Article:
Ultimately, it took about three to six months for the painters to become fully acclimated to the paint, but in the end, Gary says painting and drying time has been about the same as it was with solvent. “These painters had been spraying solvent-based paint for so long that they knew all the tricks of the trade,” he said. “Water-based is totally different. You have to go about it a totally different way.”

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The “Green” Appeal
The first and most obvious benefit to going waterborne is that it’s an environmentally friendly alternative to solvent-borne paint. But “going green” doesn’t just make Mother Nature happy — it also makes businesses more appealing to work with.

Gary saw the switch as an opportunity to better market his business to insurance carriers. Jumping on that idea, he decided to host an educational session at his shop for DRPs and other insurance carriers about the benefits of water-based paint. He invited Sherwin-Williams to come into the shop to lead a class, which was conducted at the paintbooths.

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“We were spraying base coat in one booth and spraying water-base in the other, so we could show them the difference in drying time, everything across the board,” said Gary.

After giving hands-on demonstrations of waterborne paint, Gary and the Sherwin-Williams team conducted a roundtable discussion, answering any questions the insurance carriers had about the paint. “I told Sherwin-Williams to be honest with them and tell them the good and bad, the pros and cons,” said Gary.

It turns out that Gary’s efforts of pioneering waterborne in Texas rubbed off on the insurance carriers, who eventually began to encourage other shops throughout the state to choose the greener option.  

Colorful Options
Another benefit of going waterborne is the plethora of color choices, allowing for better color matching when painting a customer’s vehicle. “There are a lot more color options and opportunities to better match the vehicle,” said Gary.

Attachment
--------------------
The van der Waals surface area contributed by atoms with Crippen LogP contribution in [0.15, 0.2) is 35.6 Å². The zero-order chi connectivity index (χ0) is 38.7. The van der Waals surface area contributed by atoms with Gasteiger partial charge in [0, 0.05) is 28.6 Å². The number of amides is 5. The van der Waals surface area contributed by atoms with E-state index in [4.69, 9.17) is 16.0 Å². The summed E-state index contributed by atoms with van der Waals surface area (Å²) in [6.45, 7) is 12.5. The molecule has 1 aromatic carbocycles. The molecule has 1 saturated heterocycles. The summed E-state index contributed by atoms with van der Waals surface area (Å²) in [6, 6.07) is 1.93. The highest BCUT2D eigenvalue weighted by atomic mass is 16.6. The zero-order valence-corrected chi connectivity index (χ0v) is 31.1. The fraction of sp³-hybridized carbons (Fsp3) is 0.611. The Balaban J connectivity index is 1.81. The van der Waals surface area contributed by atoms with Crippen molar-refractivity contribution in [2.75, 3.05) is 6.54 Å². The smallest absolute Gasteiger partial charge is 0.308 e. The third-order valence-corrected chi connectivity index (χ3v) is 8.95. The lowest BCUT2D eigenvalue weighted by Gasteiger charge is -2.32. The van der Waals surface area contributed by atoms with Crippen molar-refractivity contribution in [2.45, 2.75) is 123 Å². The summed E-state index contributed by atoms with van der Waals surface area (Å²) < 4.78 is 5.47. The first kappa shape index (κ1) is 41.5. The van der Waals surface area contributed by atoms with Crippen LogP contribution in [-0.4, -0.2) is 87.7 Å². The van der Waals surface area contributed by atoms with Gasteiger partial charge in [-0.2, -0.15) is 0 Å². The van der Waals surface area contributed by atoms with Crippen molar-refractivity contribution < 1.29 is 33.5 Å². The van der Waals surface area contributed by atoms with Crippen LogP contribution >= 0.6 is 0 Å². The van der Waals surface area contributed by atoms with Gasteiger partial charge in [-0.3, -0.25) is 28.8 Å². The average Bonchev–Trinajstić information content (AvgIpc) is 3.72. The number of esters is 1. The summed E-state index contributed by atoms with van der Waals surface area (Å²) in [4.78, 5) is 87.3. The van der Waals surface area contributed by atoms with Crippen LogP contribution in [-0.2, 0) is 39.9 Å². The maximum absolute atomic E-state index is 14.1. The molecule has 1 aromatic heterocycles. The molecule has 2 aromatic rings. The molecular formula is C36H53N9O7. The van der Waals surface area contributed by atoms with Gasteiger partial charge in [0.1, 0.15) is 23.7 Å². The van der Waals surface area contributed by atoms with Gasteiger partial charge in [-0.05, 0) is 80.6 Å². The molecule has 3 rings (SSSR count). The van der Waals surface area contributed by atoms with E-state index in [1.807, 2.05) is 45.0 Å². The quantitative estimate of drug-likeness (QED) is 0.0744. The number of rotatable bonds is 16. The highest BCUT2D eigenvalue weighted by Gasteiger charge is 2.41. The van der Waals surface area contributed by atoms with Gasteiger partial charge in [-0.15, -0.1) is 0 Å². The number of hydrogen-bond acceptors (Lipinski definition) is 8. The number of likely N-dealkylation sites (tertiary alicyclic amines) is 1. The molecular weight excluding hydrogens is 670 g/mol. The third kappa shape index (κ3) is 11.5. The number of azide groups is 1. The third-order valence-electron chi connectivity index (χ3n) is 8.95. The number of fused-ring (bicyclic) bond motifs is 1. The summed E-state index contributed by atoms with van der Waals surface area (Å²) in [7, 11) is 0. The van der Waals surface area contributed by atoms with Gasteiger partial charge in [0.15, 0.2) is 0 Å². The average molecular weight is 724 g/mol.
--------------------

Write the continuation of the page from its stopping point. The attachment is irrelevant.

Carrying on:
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The PROSPECTOR Color Reference System makes it easy for painters to identify the necessary colors for vehicles, even when the vehicle’s code is unknown. The assortment of colors also allows for some flexibility with color matching, according to Gary.

“Basically, if you’re painting a Nissan, there might be a Ford color that’s really close and matches better than a Nissan color,” he said. “The way they’ve arranged their decks gives you every opportunity to match the color of the vehicle without doing a lot of homework or spray-outs.”

Ahead of the Game

Despite having to learn a new technique, Champion Collision’s painters like waterborne just as much or even more than the solvent system. “It dries just as fast,” said Gary. “The paint flashes really quick, so you can actually put tape on the paint and start painting the second color a little quicker than solvent-based in many circumstances.”

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Aside from the benefits of the paint itself, Gary says that the No. 1 plus of converting to waterborne on his own accord was getting ahead of the game.

“Go ahead and get it done before you have to, because the learning curve does take awhile,” he advised. “It’s better to learn it now than when you’re under pressure.”